The penultimate chapter within The Hunger Games franchise brings us to District 13, home of the rebellion. Katniss (Jennifer Lawrence) is not in the best of shapes following the chaos of her quarter-quell Hunger Games and still grieving the capture of Peeta (Josh Hutcherson). She is reluctantly roped into becoming the face of the rebel forces with the hopes of saving Peeta as motivation. In order to defeat the Capitol, Katniss must embody the Mockingjay and lead the revolution towards victory.
I absolutely loved Catching Fire, so much so that it ended up being in my top ten films of 2013. It was everything that I wanted the first Hunger Games to be. It was grittier, action packed and free from unnecessary shaky cam! Which is why I was totally excited to be watching Mockingjay – Part 1 especially knowing Francis Lawrence was returning to direct it. Having ended on such a massive and intense cliffhanger, I was ready to see Katniss kick some ass and give the Capitol a taste of their own medicine. Of course you can guess that I was thoroughly underwhelmed by this film. My initial reaction leaving the theater was of annoyance having spent money on a film that didn’t really deliver on what I wanted to see but having also endured the smell of sweaty prepubescent teenagers for nothing (I can’t talk). On a business stand point I totally understand why splitting the last book into two films is smart and inevitable in today’s film industry, but I really did not see the ‘need’ for it cinematically. I think if the film was marketed as what it really is which is more of a darker character drama rather than an action packed film about revolution, then I probably wouldn’t be too bummed out about it.That being said, having reflected on the film and let it sit with me for a day, I respect what the film does and maybe after seeing Mockingjay – Part 2, it could end up being the perfect sibling to the ultimate finale. It doesn’t help that we have to wait another year to see it, which is why ultimately it just feels like an extended cliffhanger of Catching Fire.
I really wanted to like this film, and I did up until about halfway through where things started to feel a bit dragged on, overdeveloped and quite frankly slow. Stuff happens but really in the full scope of the franchise, not much really does, which is why the ending didn’t have an impact on me at all. I wasn’t shocked. It ended and I hadn’t learnt or felt any differently towards President Snow or the Capitol; I still hated them the same as I did in the last two films. It was just underwhelming and I could feel it within the theater, the energy was relatively low and people left without a commotion. I remember seeing Catching Fire and after that ending I was just blown away with excitement. I wanted that reaction.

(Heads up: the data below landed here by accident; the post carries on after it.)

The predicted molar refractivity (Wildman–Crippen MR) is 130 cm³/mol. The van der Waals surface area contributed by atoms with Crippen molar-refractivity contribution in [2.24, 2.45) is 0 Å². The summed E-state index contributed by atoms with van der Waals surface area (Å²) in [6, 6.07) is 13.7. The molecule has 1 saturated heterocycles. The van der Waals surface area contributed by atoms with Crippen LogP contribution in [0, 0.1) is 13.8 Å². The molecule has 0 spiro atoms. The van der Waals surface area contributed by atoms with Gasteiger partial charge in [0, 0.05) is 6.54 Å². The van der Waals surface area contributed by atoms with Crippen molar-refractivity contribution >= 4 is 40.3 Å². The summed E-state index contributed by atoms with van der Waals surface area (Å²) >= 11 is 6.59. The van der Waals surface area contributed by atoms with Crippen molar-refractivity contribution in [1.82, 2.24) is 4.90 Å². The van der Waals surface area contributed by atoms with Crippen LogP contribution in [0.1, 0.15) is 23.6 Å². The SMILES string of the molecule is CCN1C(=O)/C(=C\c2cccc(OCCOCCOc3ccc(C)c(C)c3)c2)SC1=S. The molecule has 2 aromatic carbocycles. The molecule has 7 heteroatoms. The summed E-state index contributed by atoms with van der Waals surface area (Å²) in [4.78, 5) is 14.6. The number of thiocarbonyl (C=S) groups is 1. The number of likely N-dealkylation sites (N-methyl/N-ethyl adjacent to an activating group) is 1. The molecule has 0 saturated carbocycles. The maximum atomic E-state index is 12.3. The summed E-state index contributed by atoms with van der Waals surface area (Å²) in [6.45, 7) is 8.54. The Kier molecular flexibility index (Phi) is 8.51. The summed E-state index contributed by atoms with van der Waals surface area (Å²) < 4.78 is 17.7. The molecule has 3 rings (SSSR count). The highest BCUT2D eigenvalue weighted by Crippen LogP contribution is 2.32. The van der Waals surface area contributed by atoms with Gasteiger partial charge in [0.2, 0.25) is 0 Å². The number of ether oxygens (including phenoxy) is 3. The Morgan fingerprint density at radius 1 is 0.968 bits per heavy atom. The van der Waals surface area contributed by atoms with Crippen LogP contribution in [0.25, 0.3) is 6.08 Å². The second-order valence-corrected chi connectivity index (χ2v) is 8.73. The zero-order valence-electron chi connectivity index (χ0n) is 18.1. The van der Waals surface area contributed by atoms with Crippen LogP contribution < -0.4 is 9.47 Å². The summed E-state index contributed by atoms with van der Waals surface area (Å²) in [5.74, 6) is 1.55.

That being said I don’t think the film is completely unnecessary, it’s a part of the story that needed to be told and is actually quite interesting. For a teen franchise, some of the themes are mature and compelling. I really liked the way they represented the rebellion and fleshed out how impactful propaganda can be on a revolution to push an agenda. It was also interesting to see how Katniss coped with being the face of the revolution and dealing with the pressures of being looked up to for inspiration. At points during the story I felt like I should be resenting Julianne Moore’s character and the nature of the rebellion based on how they were treating Katniss. I feel like there was a missed opportunity to represent revolution as a negative force although essential for change. Although these were interesting themes, it eventually became a bit tiresome as the narrative was stretched as far as it could go. The story never develops and in all honesty nor does Katniss. I was waiting for her to truly ’embody’ the Mockingjay and relish the position, but she never really does. Another reason for why Mockingjay – Part 1 ultimately feels incomplete.
Despite the film being shot gorgeously and the dystopian set pieces being well realized, I felt some of the scenes were edited frustratingly. Two scenes stick out to me at the end. Both having to edit in and out of simultaneous events. (Spoiler) The rescue scene was incredibly frustrating to watch for me. Even though I liked the Zero Dark Thirty feel about it, they completely milked that scene for everything it was worth. It went on for what felt like 10 minutes while Katniss and Snow faced off in a less than thrilling battle of wits, and by the end of what was supposed to be a suspenseful moment just didn’t work for me. It was frustrating because I loved how it was shot, the tinges of red, the way the camera followed them and the stealth. And how many speeches did we get in that film? It felt like too many.
Despite all the disappointment I could not help but admire Jennifer Lawrence’s performance, who is only growing from strength to strength as her career goes on. Nevertheless I really started to miss the no nonsense Katniss we grew so fond of from the previous films as her infatuation with Peeta increased. I can’t tell if she’s truly in love with him or if she feels guilty for the situation he’s in. Either way it’s an interesting relationship and somewhat a larger focus of this film.
Mockingjay – Part 1 isn’t necessarily a bad film, it has strong performances, interesting narrative elements and brilliant shots. Nevertheless I don’t think it merited its own film and could have easily been condensed into 45 minutes. I could understand fans loving this film as it more or less stays true to the book, but I’d much rather watch a 3 hour Hunger Games film that sticks with me forever than a 2 hour film that I’m most likely going to forget. But I doubt the studios care, because they know people like me will still buy a ticket for next years Mockingjay – Part 2!